SOTO CANO AIR BASE, Honduras –
The 612th Air Base Squadron's fire department held the Central America Sharing Mutual Operational Knowledge and Experiences exercise here Aug. 23- 26.
Now in its fifth year, the firefighter training session allowed U.S. military firefighters to train and work alongside partner nation firefighters from Honduras and, for the first time, Guatemala.
"This is our first time having three nations of firefighters involved in the training," said Mr. Herberth Gaekel, a 612th ABS fire inspector, during his speech at the closing ceremony Aug. 26. "We have accomplished the 'One Team, One Fight' philosophy through four days of team-building exercises."
The course covered firefighter subjects including self-contained breathing apparatus training, first responder medical training, hot and cold medical evacuation patient loading, and aircraft and structural firefighting operations. Braving 1,000 degree fires in full bunker gear with Honduras' 90 degree temperatures already bearing down on them, the 30 firefighter classmates took away important skills that they could bring back to their respective countries.
Mr. Oscar Rodriguez, a firefighter from Guatemala, said the "perfect" training sessions helped him and his teammates hone necessary medical lifesaving skills, as well as learn how to better protect themselves. Although the training was exhausting at times, they left Soto Cano feeling more ready to help their country's citizens.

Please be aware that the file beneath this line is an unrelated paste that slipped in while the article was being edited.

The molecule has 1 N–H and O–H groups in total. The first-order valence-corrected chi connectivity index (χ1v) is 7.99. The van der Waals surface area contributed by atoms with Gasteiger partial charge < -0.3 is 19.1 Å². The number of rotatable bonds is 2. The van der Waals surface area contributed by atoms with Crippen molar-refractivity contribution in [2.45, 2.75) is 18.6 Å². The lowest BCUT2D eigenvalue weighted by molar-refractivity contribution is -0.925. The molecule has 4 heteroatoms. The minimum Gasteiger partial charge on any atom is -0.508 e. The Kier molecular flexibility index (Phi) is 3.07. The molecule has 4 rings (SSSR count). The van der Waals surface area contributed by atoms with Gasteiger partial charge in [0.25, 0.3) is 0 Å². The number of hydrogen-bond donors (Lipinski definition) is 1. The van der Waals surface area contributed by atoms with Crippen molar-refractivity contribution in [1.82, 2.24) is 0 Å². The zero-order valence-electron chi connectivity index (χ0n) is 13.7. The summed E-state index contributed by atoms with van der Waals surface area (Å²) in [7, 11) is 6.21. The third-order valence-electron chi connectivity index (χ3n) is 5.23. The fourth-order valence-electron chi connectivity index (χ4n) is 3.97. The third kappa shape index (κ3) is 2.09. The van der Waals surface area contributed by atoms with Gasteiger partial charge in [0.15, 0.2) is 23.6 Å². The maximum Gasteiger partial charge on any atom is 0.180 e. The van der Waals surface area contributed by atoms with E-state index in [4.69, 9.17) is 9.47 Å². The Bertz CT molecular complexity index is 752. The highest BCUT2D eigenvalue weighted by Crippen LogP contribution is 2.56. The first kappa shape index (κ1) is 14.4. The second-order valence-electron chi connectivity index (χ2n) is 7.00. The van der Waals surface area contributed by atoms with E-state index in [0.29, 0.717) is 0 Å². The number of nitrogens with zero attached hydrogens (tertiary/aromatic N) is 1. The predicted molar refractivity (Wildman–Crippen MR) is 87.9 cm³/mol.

"I feel more confident, like 100 percent more confidence," Mr. Rodriguez said. "If there is a possibility to come back here and learn more, we will be here, man."
The enthusiasm of the Guatemalan firefighters was shared by the Hondurans, as well. In fact, working together with their geographical neighbors is an important step in better protecting Central America, said Gen. Carlos Cordero, the national Honduran fire chief.
"Working together as a team is better for us since our goal is the same: saving lives," General Cordero said. ""We hope that when we act together in a disaster, we are ready along with other firefighters in Central America. Believe me, with this training we will work better."
Assisting partner nations in Central America in enhancing the skills and capabilities of their first responders is a part of the Joint Task Force-Bravo mission, according to base leaders. From training firefighters to bringing health care to remote regions, working with local governments to provide necessary services for their people is a "win" for JTF-Bravo.